Judge Adam Arseneau says the proof is in the Irish pudding.
"It's never the scandal that brings people down—it's the cover-up of the scandal."
Transplant Law & Order: Criminal Intent into the streets of Dublin, and you might end up with something akin to Proof, a four-part TV Irish crime miniseries from RTÉ, the Irish equivalent to the BBC. Like a snowball tumbling down a hill, Proof starts off small and insignificant, like a poor Irish cop drama knockoff, but gravity and sheer will carry the show towards an inexorable and riveting conclusion.
Facts of the Case
In Dublin, a shipping crate is opened and inspected by Customs in a routine search. But when the crate is stuffed to the brim with dead bodies, routine goes straight out the window. The apparent victims of a botched human smuggling operation, dozens of corpses being hauled out from a rusted shipping crate captivate the media.
With an election imminent, the Social Democratic candidate, Miles Carrick (Bryan Murray) springs into action to use the media event for political gains, lambasting the current administration's restrictive EU immigration policy laws. His harsh rebuke against the government and his easygoing charm seem to guarantee a landslide victory.
Meanwhile, investigative journalist Terry Corcoran (Finbar Lynch), a once-respected member of the press now stuck in a dead-end job with a hack rag newspaper, comes across a smaller story about a carjacker shot dead in the street. Terry is brusque and hard-hitting, but also a bit of a conspiracy theorist, chasing after improbable leads and non-existent angles.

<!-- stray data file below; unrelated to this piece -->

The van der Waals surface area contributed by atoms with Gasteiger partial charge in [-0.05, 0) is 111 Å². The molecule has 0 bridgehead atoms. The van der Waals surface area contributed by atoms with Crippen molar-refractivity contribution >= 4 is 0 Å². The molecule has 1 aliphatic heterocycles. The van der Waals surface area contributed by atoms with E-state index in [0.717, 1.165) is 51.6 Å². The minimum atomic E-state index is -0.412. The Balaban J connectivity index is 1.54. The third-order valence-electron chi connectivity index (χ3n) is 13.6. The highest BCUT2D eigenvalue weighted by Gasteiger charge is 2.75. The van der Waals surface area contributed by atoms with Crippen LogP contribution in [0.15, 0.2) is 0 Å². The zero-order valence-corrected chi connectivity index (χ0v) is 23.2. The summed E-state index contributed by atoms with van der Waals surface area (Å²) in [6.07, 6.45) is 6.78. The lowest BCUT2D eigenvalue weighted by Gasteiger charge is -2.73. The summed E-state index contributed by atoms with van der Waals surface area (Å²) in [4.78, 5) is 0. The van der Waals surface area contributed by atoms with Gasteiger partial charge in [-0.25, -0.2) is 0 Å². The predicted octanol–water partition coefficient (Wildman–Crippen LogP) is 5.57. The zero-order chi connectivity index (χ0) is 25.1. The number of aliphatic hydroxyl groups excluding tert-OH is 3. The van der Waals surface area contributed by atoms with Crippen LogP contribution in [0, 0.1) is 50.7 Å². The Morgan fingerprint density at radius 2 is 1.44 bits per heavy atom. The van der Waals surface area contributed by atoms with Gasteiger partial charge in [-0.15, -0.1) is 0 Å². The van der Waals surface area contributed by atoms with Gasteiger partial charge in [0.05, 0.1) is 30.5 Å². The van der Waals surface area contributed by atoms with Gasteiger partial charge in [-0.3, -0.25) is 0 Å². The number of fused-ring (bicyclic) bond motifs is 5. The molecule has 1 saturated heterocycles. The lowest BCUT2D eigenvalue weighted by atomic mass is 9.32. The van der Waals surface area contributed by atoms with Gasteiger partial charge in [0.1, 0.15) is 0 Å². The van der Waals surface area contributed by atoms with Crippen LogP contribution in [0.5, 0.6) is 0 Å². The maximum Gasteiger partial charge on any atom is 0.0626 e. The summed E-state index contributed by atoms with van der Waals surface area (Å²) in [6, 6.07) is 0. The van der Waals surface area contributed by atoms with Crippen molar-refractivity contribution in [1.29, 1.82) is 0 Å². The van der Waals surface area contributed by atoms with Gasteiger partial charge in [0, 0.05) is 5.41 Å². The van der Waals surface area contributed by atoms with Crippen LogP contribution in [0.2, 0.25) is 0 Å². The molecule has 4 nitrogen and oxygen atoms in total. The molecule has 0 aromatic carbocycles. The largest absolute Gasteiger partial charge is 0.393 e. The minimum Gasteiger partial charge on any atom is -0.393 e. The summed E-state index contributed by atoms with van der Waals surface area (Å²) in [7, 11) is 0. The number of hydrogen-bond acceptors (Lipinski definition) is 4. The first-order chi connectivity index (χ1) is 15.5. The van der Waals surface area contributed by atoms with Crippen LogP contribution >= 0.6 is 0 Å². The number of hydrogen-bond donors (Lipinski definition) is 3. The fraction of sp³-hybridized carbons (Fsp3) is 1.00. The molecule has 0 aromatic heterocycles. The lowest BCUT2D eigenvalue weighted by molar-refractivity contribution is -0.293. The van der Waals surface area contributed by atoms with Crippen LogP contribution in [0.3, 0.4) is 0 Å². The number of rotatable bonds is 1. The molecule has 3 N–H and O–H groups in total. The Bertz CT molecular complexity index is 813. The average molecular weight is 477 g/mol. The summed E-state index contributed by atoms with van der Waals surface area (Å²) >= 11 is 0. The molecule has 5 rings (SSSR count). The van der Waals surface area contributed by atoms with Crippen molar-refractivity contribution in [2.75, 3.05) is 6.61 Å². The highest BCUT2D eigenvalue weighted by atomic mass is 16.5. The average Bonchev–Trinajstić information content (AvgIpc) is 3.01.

The story of human trafficking is far less interesting in his eyes than the carjacking victim murdered, but the more Terry digs into the story, the more he begins to see the stories may be connected. He is approached by Nina Kutpreka (Sidse Babett Knudsen), an Armenian refugee who fears her sister may be counted among the dead. Together, their investigations lead them hurtling towards the point of no return, towards an inescapable conclusion that could have dire consequences for their safety—and direr consequences for the government of Ireland.
Irish TV shows and movies don't often make their way across the pond for our consumption, so it is refreshing to see this fresh take on serialized drama. Fairly by-the-numbers as far as thrillers go, Proof doesn't add anything new or groundbreaking to the genre, but it dances to the tune well enough to be an entertaining ride through political corruption, scandal, conspiracy, and murder. It may be uninspired, but on the plus side, having been raised with countless shows in the same vein for a generation, North American audiences should feel immediately familiar and comfortable with it.